Debessay currently serves as co-chair of the UD Diversity and Equity Commission, and chairs the UD Building and Nurturing a Welcoming Campus Climate Committee, the UD African Heritage Caucus Board and the Department of Accounting and MIS Teaching Advisory Committee.
He holds a master of business administration and doctorate from Syracuse University, and is an advanced fellow at the UD Institute for Transforming Undergraduate Education.
As an advanced fellow, Debessay receives hands-on experience in employing active learning strategies, specifically problem-based learning and the effective use of technology in his courses.
Debessay, who also holds certifications as a public accountant, management accountant and internal auditor, joined the UD faculty in 1978. Prior to that, he began his teaching career in the 1960s in Dekemhare, a small rural town in what was then an Eritrean province in northern Ethiopia.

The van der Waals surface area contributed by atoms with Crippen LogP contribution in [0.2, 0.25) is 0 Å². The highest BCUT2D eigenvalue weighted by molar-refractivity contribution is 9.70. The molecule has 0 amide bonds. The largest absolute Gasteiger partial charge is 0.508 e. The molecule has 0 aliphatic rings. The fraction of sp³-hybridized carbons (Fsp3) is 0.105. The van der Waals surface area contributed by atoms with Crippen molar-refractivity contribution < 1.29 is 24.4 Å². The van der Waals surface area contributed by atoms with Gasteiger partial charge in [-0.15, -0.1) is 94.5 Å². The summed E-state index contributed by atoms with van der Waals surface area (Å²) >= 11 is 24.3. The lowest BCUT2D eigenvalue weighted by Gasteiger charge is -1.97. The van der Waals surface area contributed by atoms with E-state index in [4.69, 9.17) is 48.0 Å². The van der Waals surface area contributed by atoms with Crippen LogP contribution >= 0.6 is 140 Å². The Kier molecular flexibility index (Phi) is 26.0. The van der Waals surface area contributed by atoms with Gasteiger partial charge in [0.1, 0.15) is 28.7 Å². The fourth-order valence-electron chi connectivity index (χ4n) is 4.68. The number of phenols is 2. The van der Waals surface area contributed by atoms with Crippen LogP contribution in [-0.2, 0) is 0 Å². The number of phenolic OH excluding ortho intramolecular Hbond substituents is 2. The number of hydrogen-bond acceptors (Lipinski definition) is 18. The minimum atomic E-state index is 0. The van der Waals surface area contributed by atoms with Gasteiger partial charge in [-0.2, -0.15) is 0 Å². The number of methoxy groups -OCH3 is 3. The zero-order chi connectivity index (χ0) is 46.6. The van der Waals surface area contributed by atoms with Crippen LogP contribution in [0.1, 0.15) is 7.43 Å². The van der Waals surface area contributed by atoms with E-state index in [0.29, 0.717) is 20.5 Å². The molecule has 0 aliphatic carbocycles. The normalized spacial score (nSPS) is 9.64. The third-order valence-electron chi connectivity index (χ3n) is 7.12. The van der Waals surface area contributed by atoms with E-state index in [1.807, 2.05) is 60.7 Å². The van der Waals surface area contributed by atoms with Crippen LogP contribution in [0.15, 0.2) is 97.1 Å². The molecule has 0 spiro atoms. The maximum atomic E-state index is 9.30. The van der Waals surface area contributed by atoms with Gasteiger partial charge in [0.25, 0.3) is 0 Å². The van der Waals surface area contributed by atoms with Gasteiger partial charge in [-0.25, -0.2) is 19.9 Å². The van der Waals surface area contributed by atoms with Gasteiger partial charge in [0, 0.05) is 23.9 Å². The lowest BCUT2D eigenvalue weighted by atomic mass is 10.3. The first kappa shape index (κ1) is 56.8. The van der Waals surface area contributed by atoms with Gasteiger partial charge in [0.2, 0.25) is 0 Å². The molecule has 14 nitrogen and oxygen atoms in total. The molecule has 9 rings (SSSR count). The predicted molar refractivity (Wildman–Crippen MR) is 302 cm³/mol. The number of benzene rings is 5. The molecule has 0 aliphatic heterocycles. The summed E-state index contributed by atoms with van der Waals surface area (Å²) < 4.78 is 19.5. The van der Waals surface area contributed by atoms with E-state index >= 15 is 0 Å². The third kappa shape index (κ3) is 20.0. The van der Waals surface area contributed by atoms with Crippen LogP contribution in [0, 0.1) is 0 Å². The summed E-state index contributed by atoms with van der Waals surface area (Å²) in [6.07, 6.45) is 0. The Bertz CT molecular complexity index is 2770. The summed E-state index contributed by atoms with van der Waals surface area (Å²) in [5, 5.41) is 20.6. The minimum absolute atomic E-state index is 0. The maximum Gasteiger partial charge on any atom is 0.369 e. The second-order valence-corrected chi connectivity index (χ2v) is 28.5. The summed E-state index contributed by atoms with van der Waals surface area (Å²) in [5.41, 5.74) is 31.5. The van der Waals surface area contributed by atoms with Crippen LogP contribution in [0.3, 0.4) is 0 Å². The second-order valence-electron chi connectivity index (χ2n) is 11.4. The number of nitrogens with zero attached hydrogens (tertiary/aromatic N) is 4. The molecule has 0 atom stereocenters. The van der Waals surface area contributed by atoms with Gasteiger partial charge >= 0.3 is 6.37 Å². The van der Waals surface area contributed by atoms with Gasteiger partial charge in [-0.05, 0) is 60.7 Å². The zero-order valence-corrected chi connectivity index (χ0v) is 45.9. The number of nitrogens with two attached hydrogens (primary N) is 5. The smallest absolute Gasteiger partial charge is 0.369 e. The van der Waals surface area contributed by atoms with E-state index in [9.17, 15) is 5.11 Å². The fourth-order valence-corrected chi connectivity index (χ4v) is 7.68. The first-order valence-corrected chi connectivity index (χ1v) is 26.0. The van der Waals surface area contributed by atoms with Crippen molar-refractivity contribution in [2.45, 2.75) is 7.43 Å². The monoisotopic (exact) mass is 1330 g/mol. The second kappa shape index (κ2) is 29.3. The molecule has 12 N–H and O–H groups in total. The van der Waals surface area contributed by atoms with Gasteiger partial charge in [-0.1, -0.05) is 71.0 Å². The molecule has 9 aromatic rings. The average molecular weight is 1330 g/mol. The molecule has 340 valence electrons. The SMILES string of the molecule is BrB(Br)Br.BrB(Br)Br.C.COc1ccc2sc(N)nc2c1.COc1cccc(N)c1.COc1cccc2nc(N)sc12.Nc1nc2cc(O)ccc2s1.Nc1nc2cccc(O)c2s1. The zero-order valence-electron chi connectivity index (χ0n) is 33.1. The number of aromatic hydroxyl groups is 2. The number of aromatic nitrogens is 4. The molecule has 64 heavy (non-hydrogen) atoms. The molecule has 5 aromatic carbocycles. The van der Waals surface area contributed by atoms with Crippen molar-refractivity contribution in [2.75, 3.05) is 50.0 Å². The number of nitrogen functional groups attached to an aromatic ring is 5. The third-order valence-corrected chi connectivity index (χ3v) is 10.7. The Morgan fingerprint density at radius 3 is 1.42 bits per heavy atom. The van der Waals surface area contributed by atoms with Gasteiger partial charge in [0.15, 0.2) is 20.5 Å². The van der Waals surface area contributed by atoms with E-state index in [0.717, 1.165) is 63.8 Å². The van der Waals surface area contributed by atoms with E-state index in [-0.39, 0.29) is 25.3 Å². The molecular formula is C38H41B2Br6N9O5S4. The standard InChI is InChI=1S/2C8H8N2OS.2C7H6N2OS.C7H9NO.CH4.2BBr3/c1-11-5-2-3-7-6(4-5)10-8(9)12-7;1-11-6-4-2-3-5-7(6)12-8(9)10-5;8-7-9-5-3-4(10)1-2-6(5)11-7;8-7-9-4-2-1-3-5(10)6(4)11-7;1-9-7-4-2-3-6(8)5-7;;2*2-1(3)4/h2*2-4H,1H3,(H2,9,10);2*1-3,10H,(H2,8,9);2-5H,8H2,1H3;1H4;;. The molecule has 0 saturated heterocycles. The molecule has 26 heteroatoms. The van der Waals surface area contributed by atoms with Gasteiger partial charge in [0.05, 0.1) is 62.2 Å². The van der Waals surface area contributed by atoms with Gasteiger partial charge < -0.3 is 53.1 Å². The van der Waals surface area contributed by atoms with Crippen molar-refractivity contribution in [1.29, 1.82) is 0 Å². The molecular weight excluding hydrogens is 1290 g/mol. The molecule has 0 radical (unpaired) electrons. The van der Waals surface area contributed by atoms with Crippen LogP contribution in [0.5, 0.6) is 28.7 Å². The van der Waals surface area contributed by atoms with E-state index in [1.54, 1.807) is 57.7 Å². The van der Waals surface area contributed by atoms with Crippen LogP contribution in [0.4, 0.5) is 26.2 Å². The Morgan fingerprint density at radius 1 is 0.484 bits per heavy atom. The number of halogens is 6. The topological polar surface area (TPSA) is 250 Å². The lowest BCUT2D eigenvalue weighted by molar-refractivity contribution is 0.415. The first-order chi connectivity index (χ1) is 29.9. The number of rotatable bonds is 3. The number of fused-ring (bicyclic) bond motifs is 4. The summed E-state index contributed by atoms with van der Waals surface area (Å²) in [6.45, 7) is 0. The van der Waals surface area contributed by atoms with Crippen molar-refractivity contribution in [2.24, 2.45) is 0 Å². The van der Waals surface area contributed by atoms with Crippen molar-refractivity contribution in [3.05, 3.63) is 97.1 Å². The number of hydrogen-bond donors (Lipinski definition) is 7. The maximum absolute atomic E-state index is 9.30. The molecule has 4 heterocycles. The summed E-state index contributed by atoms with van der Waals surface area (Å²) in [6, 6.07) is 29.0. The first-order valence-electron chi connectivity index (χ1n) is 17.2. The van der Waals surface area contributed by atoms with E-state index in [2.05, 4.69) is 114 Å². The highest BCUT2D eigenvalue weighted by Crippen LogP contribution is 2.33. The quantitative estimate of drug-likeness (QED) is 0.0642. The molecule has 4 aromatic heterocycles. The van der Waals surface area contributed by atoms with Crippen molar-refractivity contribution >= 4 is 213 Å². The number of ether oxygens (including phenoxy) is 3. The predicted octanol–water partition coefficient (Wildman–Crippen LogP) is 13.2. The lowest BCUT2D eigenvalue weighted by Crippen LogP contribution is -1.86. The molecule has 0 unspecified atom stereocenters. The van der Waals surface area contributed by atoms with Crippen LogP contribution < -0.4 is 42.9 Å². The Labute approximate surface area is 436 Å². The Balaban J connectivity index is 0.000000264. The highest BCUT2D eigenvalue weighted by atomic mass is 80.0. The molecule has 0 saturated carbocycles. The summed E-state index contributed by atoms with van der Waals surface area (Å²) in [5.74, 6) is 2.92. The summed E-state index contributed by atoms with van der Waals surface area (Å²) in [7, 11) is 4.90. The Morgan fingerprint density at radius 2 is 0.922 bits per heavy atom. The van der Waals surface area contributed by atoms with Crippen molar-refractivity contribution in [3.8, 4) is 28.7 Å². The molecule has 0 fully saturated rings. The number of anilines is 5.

His research interests include inflation and behavioral accounting, problem-based learning in accounting and Eritrean studies.
Debessay has published numerous research articles, including papers in journals such as the International Journal of Accounting, Journal of Accounting Education, and Journal of Business Education. Debessay has been the recipient of many awards and honors, including the UD Excellence in Teaching Award and the Student Choice Excellence in Undergraduate Teaching Award.
In addition to Debessay, the other four award winners were: Ingrid E. Fisher from the State University of New York at Albany; George O. Gamble from the University of Houston; Stevie Watson from Rutgers State University of New Jersey; and William L. Wells from the University of Washington. The winners were selected from 100 nominees representing 39 universities nationwide.
The award winners were publicly announced Aug. 1 by James Turley, CEO and chairman of Ernst and Young, at a reception during the American Accounting Association annual meeting in San Francisco.
[Origin from UDaily, University of Delaware; Photo courtesy Ernst and Young]